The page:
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No. 183, Part II, 20 September 1995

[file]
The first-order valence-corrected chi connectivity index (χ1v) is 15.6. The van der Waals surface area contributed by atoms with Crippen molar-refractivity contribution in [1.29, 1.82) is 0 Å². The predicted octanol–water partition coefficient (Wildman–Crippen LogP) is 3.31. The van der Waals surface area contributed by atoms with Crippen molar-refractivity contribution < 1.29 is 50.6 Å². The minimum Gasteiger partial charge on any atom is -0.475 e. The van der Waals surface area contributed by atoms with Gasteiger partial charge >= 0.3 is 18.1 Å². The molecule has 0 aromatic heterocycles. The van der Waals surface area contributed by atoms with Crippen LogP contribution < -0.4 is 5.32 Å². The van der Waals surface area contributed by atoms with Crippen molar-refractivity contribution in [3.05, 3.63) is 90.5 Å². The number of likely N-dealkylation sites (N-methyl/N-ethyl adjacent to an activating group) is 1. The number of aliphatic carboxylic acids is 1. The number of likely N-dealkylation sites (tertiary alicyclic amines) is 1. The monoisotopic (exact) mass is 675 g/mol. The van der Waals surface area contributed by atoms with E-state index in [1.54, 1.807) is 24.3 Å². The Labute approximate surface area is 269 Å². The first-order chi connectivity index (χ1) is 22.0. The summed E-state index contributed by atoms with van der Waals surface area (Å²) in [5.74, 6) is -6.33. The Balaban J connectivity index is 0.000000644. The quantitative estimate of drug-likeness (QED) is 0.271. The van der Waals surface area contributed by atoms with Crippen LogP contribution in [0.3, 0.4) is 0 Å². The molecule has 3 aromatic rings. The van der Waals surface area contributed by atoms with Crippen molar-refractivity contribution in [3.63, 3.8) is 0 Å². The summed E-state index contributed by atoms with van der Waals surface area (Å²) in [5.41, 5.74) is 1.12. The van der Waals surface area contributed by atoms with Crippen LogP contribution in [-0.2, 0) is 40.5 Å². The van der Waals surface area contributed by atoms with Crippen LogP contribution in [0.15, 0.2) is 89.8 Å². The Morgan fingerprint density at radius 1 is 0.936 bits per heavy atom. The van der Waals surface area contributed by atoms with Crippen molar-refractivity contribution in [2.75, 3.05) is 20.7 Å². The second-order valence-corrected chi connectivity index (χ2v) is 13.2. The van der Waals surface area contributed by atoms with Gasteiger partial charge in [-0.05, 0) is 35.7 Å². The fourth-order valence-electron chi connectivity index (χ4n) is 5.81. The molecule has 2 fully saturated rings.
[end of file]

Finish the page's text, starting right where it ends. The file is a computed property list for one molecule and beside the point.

This is Part II of the Open Media Research Institute's Daily Digest. Part II is a compilation of news concerning Central, Eastern, and Southeastern Europe. Part I, covering Russia, Transcaucasia and Central Asia, and the CIS, is distributed simultaneously as a second document. Back issues of the Daily Digest, and other information about OMRI, are available through OMRI's WWW pages: http://www.omri.cz/OMRI.html CENTRAL AND EASTERN EUROPE SLOVAK CABINET ASKS PRESIDENT TO RESIGN. The Slovak government on 19 September issued a statement, broadcast on Slovak Radio, calling for the resignation of Michal Kovac. Prime Minister Vladimir Meciar, who has been embroiled in a long-running dispute with Kovac, had sent Kovac a letter inviting him to attend the 19 September session but did not mention the topic of discussion. According to presidential spokesman Vladimir Stefko, Kovac responded by asking Meciar to be more specific. Meciar replied that "the only point of the meeting" would be to discuss Kovac's remarks "against the cabinet and representatives of the coalition." Kovac refused the invitation, Pravda reported. The government complained that Kovac had refused its invitation and had "seriously damaged the prestige of the head of state as a symbol of Slovakia." -- Sharon Fisher, OMRI, Inc. SLOVAK PARLIAMENT CHAIRMAN CRITICIZED BY ETHNIC HUNGARIAN PARTY. Miklos Duray, chairman of the ethnic Hungarian Coexistence movement, at a press conference on 19 September criticized statements made the previous day by parliamentary chairman Ivan Gasparovic. Gasparovic had told Slovak Radio that the Slovak-Hungarian treaty could not be ratified until several laws were approved, including those on the state language and the country's territorial organization. Gasparovic said ratification "should take place by the end of the year," while Duray stressed that the treaty's ratification cannot be conditioned on the acceptance of certain laws. Coexistence also rejected the cabinet's plans for defining eight territorial districts, none of which would be more than one-third ethnic Hungarian. It argued that the cabinet does not want the Hungarian community to have "a single deputy" in the parliament. -- Sharon Fisher, OMRI, Inc. PENSIONERS PICKET UKRAINIAN PARLIAMENT. Several thousand pensioners, including many World War II veterans, picketed outside the Ukrainian Parliament building on 19 September to protest austerity measures, Ukrainian TV and Reuters reported the same day. A leader of a veterans' group read out a list of 15 demands to the parliament session, which included pension increases and greater benefits for the elderly. Lawmakers ordered the government to find money to meet their demands by 15 October. Meanwhile, Finance Minister Petro Hermanchuk said this year's budget deficit may exceed the 7% of the GDP approved by the IMF because the government received only 44% of expected revenues by August, Ukrainian TV reported on 18 September. -- Chrystyna Lapychak, OMRI, Inc. CRIMEAN LAWMAKERS DEBATE NEW CONSTITUTION. The Crimean parliament on 19 September debated the provisions of a new regional constitution, Ukrainian Radio reported the same day. Deputies sparred over changes and amendments to the September 1992 Crimean Constitution, which is expected to serve as a foundation for the new document. According to the current draft, the autonomous region will retain the right to adopt its own budget, approve its own law on citizenship, and re-establish its Interior Ministry. The post of president is not included in the document. The Crimean legislature will be authorized to adopt the new constitution. -- Chrystyna Lapychak, OMRI, Inc. UKRAINIAN PRESIDENT PASSES DECREE ON SECURITY COUNCIL. President Leonid Kuchma on 19 September signed a decree changing the composition of the Council of National Security and the Presidium of the Council of National Security. The Presidium, which is headed by Kuchma, includes presidential national security adviser Volodymyr Horbulin; deputy prime minister in charge of questions on national security and extraordinary situations Vasyl Durdynets; Prime Minister Yevhen Marchuk; the head of the security service, Volodymyr Radchenko; and Defense Minister Valerii Shmarov. Meanwhile, ITAR-TASS on 19 September reported that Ukraine has carried out its obligations for tank reductions under the CFE treaty with the scrapping of the final T-54 tank at a repair plant in Lviv. -- Ustina Markus, OMRI, Inc. FORMER BELARUSIAN BANK HEAD JOINS DEMOCRATIC OPPOSITION. Stanislau Bahdankevich, former head of the National Bank of Belarus, has officially joined the Union of Democratic Parties of Belarus, Belarusian Radio reported on 18 September. Bahdankevich, who submitted his resignation earlier this month, had opposed monetary union with Russia and advocated market economic reforms, including halting state subsidies to unproductive enterprises. He was among the last leading government officials who openly opposed some of President Alyaksandr Lukashenka's initiatives. -- Ustina Markus, OMRI, Inc. ESTONIAN GOVERNMENT APPROVES 1996 DRAFT BUDGET. Prime Minister Tiit Vahi told reporters on 19 September that the key priorities of the 1996 draft budget, approved that day by the cabinet, were education, culture, and law and order, BNS reported. Expenditures for culture and education would account for 23% of the budget, while those for the Interior and Justice Ministries would be 13% and 4.1%, respectively. Vahi also noted that local governments would get a greater share of revenue by receiving all land taxes and 66% of personal income taxes. The budget still has to be approved by the parliament. -- Saulius Girnius, OMRI, Inc. PARLIAMENTARY HEARINGS ON MARTIAL LAW IN POLAND. The parliamentary Commission on Constitutional Accountability on 19 September heard former Minister of Internal Affairs Miroslaw Milewski, who held that post from 1980-1981 and is considered to have been a "Moscow man" who advocated taking tough measures against Solidarity before the introduction of martial law in December 1981. Milewski did not deny his contacts with KGB residents in Poland but argued that they arose from his professional duties and that he was only carrying out orders, Polish media reported on 20 September. -- Jakub Karpinski, OMRI, Inc. OPINION POLL ON POLISH PRESIDENTIAL PREFERENCES. According to a poll carried out by the Warsaw-based Public Opinion Research Center (CBOS) and published in Gazeta Wyborcza on 20 September, Democratic Left Alliance leader Aleksander Kwasniewski, the unquestionable favorite of the first round of elections, will lose to Polish National Bank President Hanna Gronkiewicz-Waltz in the second round. The Confederation of Independent Poland leader Leszek Moczulski sent a letter on 19 September to other right-wing candidates proposing his withdrawal from the race on the condition that negotiations be held on future policies and the composition of a new government, Gazeta Wyborcza reported on 20 September. -- Jakub Karpinski, OMRI, Inc. CZECH POLICE ARREST DEPUTY. Republican Party deputy Jan Vik was arrested on 19 September at a party meeting in Znojmo. He had been sought by police for almost two months after the parliament was recalled from its summer recess and voted to lift Vik's immunity so that he could face charges of "spreading alarmist news." Vik's signature was on an order to print 1 million leaflets that claimed that the Czech and German governments had made a deal to rehabilitate Sudeten Germans expelled from Czechoslovakia after World War II (see OMRI Daily Digest, 17 and 18 July 1995). Czech media report that Vik was driven to Prague but refused to answer police questions because his lawyer was not present. He was later released from custody. -- Steve Kettle, OMRI, Inc. PERRY IN CZECH REPUBLIC. U.S. Secretary of Defense William Perry and Czech Defense Minister Vilem Holan on 19 September signed a bilateral agreement on the exchange and protection of classified military information, Czech media reported. The agreement enables the Czech army to obtain information about American weapons with a view to purchasing them. In return, the Czechs promised to rework legislation that does not correspond to NATO norms on the protection of classified data. Perry confirmed that the U.S. will provide information on F-16 fighters, which Czech politicians want to buy to replace aging MiG-21s. -- Steve Kettle, OMRI, Inc. UPDATE ON HUNGARIAN COALITION. The Hungarian Socialist Party and the Alliance of Free Democrats (SZDSZ) have still not reached agreement on the issue of the cabinet reform proposed by socialist Premier Horn and strongly opposed by the SZDSZ, Nepszabadsag reported on 19 September. The SZDSZ are also opposed to the Socialists' idea of renegotiating the original coalition agreement as the next attempt to ease differences within the coalition. Deputies have warned that the continuation of disputes between the ruling parties could endanger political stability and lead to the country's loss of credibility abroad. Relations between the coalition parties have become more tense since last week, when the Constitutional Court declared further parts of the Finance Minster Lajos Bokros's austerity package unconstitutional. -- Zsofia Szilagyi, OMRI, Inc. SOUTHEASTERN EUROPE ALLIES NOW CONTROL 60% OF BOSNIA-HERZEGOVINA. Croatian, Bosnian, and Bosnian Croat forces hold 60% of Bosnia. The 20 September Frankfurter Allgemeine Zeitung added that it has been confirmed that the Croats have taken Bosanska Kostajnica and Bosanska Dubica, while the Bosnian Fifth Corps has moved into Bosanski Novi. The fate of Prijedor remains unclear. Reuters on 19 September noted that government troops have also made major gains in the Ozren salient and that "the new line runs from Rjecice, north of Maglaj, to Bosansko Petrovo in the east." The BBC reported that Croatian and Bosnian authorities have agreed on who will administer the various territories "regardless of who liberated them." Meanwhile around Sarajevo, Bosnian Serbs continued to pull their heavy weapons out of the exclusion zone. In New York, the UN Security Council condemned the Serbs for the death of two Danish peacekeepers near Bihac. -- Patrick Moore, OMRI, Inc., OMRI, Inc. BOSNIA, CROATIA AGREE TO HALT OFFENSIVE. International media on 19 September reported that Croatian President Franjo Tudjman met in Zagreb with his Bosnian counterpart Alija Izetbegovic and Bosnian Croat leader, Kresimir Zubak. The two countries' foreign ministers were also present, along with the Croatian defense minister and the Bosnian chief-of-staff. The two sides agreed to suspend their military advance to allow U.S. envoy Richard Holbrooke, who was also present, an opportunity to explore the chances for a political solution. The diplomat said that things were coming along "step by step." U.S. Senate majority leader Bob Dole stated that despite his great admiration for the U.S. negotiators, the actions on the ground were having a greater impact than "all the skills of the U.S. diplomats put together," Croatian media noted. -- Patrick Moore, OMRI, Inc. FATE OF BANJA LUKA HANGS IN THE BALANCE. Bosnian Foreign Minister Muhamed Sacirbey told AFP on 19 September that his troops would not enter Banja Luka in order to facilitate a peaceful settlement and to prevent panic. Reuters the next day said, however, that Bosnia still insists on "the effective surrender" of the Serbian stronghold. The BBC quoted Prime Minister Haris Silajdzic as warning the Serbs that an attack could come if they continued to resist reintegration into the republic. Nasa Borba said on 20 September that "there is no [Bosnian Serb] state without Banja Luka." Bosnian Serb leader Radovan Karadzic stated that his forces will "take revenge" now that they have "consolidated their defenses." His "vice president," Nikola Koljevic, told AFP that his people would reject Sacirbey's offer of dialogue and that the allied advance was "very bad for the peace process." -- Patrick Moore, OMRI, Inc. CROATIAN PARLIAMENT DEBATES ELECTION LAW. Croatian media continue to report that the Sabor is discussing a bill introduced by the ruling Croatian Democratic Community (HDZ). President Franjo Tudjman is expected to call early elections to the lower house by the end of the year to enable the HDZ to capitalize on the popularity of the army's recent successes against the Serbs. The bill would reduce the number of seats from 138 to 127, of which 80 would be elected by party lists and only 28 by a direct district vote. An additional 12 deputies would be elected by party lists among the 420,000 registered voters working abroad. A party would need 5% of the total vote, instead of the current 3%, to gain entry into the parliament. All these measures are expected to favor the HDZ, which also enjoys control over the most important media as well as substantial funds. -- Patrick Moore, OMRI, Inc. SERBIAN UPDATE. Nasa Borba on 20 September reported that Vojislav Seselj, leader of the ultranationalist Serbian Radical Party (SRS) and accused war criminal, has reissued a call to Belgrade citizens to assemble outside the federal legislature on 21 September to protest NATO air strikes against Bosnian Serbs and the policies of Serbian President Slobodan Milosevic. He also invited representatives of the opposition Democratic Party and Democratic Party of Serbia to attend, advising participants to leave all weapons at home. In another development, Orthodox Church leaders in the rump Yugoslavia appear to be allying ever closer with ultranationalist sentiment. BETA on 19 September reported that Metropolitan Radovic has sent U.S. President Bill Clinton a letter condemning American involvement in recent NATO air strikes against Bosnian Serbs and alleging "genocide" against the Serbs. -- Stan Markotich, OMRI, Inc. ILIESCU ON NATO, RUSSIA. Romanian President Ion Iliescu was quoted by Radio Bucharest on 19 September as saying that his country's "participation in joint exercises with NATO within the Partnership for Peace program and the wish to join [that organization were] not directed against anyone, hence not against Russia either." He added that Romanian was seeing NATO's presence in Eastern Europe as a factor of stability. Iliescu was speaking in Bucharest at a joint press conference with his Lithuanian counterpart, Algirdas Brazauskas. -- Dan Ionescu, OMRI, Inc. TOUGH ENVIRONMENTAL LAW ADOPTED IN ROMANIA. The Romanian Senate on 19 September passed the Law on Environmental Protection that severely punishes individuals or enterprises that cause massive pollution, Radio Bucharest reported. The bill provides for prison terms of between six and 10 years for failing to take emergency steps in case of nuclear accidents or for deliberately releasing toxic substances into natural waters. The import of toxic waste is punished with up to six years in jail. -- Dan Ionescu, OMRI, Inc. MOLDOVAN PARLIAMENT RESUMES WORK. The parliament of the Republic of Moldova on 19 September reconvened after the summer recess, BASA-press and Infotag reported. In an inaugural address, parliamentary chairman Petru Lucinschi warned against increasing polarization as a result of the current political crisis in the country. The main opposition party, the Christian Democratic Popular Front (FPCD), announced that its deputies might walk out if the executive and legislative did not reveal what efforts have been made to free the so called "Ilascu group," jailed in the breakaway Dniester region. FPCD Chairman Iurie Rosca was quoted as saying that his party repeatedly asked the authorities in Chisinau to intervene on the behalf of Ilie Ilascu and his associates, who are being detained in Tiraspol under charges of terrorism. -- Dan Ionescu, OMRI, Inc. DNIESTER AUTHORITIES BAN LATIN SCRIPT. All schools in Moldova's breakaway Dniester region that "provide education in Moldovan based on the Latin script" will be closed down by 10 November, the local authorities announced on 19 September. Tiraspol accused Chisinau of breaking earlier agreements by helping finance Latin-script tuition on the left Dniester bank. A Moldovan Education Ministry official said that all Romanian-language schools in the Dniester region would be transferred to the right bank of the Dniester River if Tiraspol enforced its restrictions. -- Dan Ionescu, OMRI, Inc. PARLIAMENTARY CONTROL OVER BULGARIAN STATE MEDIA UNCONSTITUTIONAL. The Constitutional Court on 19 September ruled that the parliament's control over the state media is unconstitutional, Demokratsiya reported the following day. Under a "provisional status" adopted in 1991, Bulgarian state television, radio, and the Bulgarian Telegraph Agency are controlled by a parliamentary committee pending the adoption of a new media law, which has yet to be passed. The Constitutional Court ruled that the committee may appoint the directors-general of the three state media but will no longer be entitled to approve regulations, structures, programming, financing, or the board of directors. The court also ruled that the president, prime minister, chairman of the parliament, and representatives of the Supreme and Constitutional Courts will have unlimited access to TV and radio but that the heads of parliamentary committees will no longer enjoy this privilege. -- Stefan Krause, OMRI, Inc. BULGARIAN SOCIALISTS NAME SOFIA MAYORAL CANDIDATE. The Sofia organization of the Bulgarian Socialist Party (BSP) on 19 September named Ventsislav Yosifov as its mayoral candidate for the upcoming local elections, Duma reported the following day. In a first vote, the BSP delegates decided to support a nominally independent rather than a party candidate. In a second vote, Yosifov won the nomination over Aleksandar Karakachanov of the Green Party. Yosifov is head of the First Private Bank; his candidacy was proposed initially by a so-called initiative committee. -- Stefan Krause, OMRI, Inc. ALBANIAN COURT RULES AGAINST EX-PREMIER. Albania's Constitutional Court on 19 September ruled that the Supreme Court is neither legally nor constitutionally empowered to hear an appeal sought by jailed Socialist leader and former Premier Fatos Nano. Nano has been serving a 12-year sentence since April 1994 partly for his role in a funds misappropriation scandal. Supreme Court Chair Zef Brozi, who has been seeking greater judicial autonomy for the court, said he was not certain how the Supreme Court justices would react to the Constitutional Court's ruling, Reuters reported. -- Stan Markotich, OMRI, Inc. [As of 12:00 CET] Compiled by Jan Cleave The OMRI Daily Digest offers the latest news from the former Soviet Union and East-Central and Southeastern Europe. It is published Monday through Friday by the Open Media Research Institute. The OMRI Daily Digest is distributed electronically via the OMRI-L list. To subscribe, send "SUBSCRIBE OMRI-L YourFirstName YourLastName" (without the quotation marks and inserting your name where shown) to LISTSERV@UBVM.CC.BUFFALO.EDU No subject line or other text should be included. To receive the OMRI Daily Digest by mail or fax, please direct inquiries to OMRI Publications, Na Strzi 63, 140 62 Prague 4, Czech Republic; or electronically to OMRIPUB@OMRI.CZ Tel.: (42-2) 6114 2114; fax: (42-2) 426 396 Please note that there is a new procedure for obtaining permission to reprint or redistribute the OMRI Daily Digest. Before reprinting or redistributing this publication, please write email@example.com for a copy of the new policy or look at this URL: http://www.omri.cz/Publications/Digests/DigestReprint.html OMRI also publishes the biweekly journal Transition, which contains expanded analysis of many of the topics in the Daily Digest. For Transition subscription information send an e-mail to TRANSITION@OMRI.CZ Copyright (C) 1995 Open Media Research Institute, Inc. All rights reserved. ISSN 1211-1570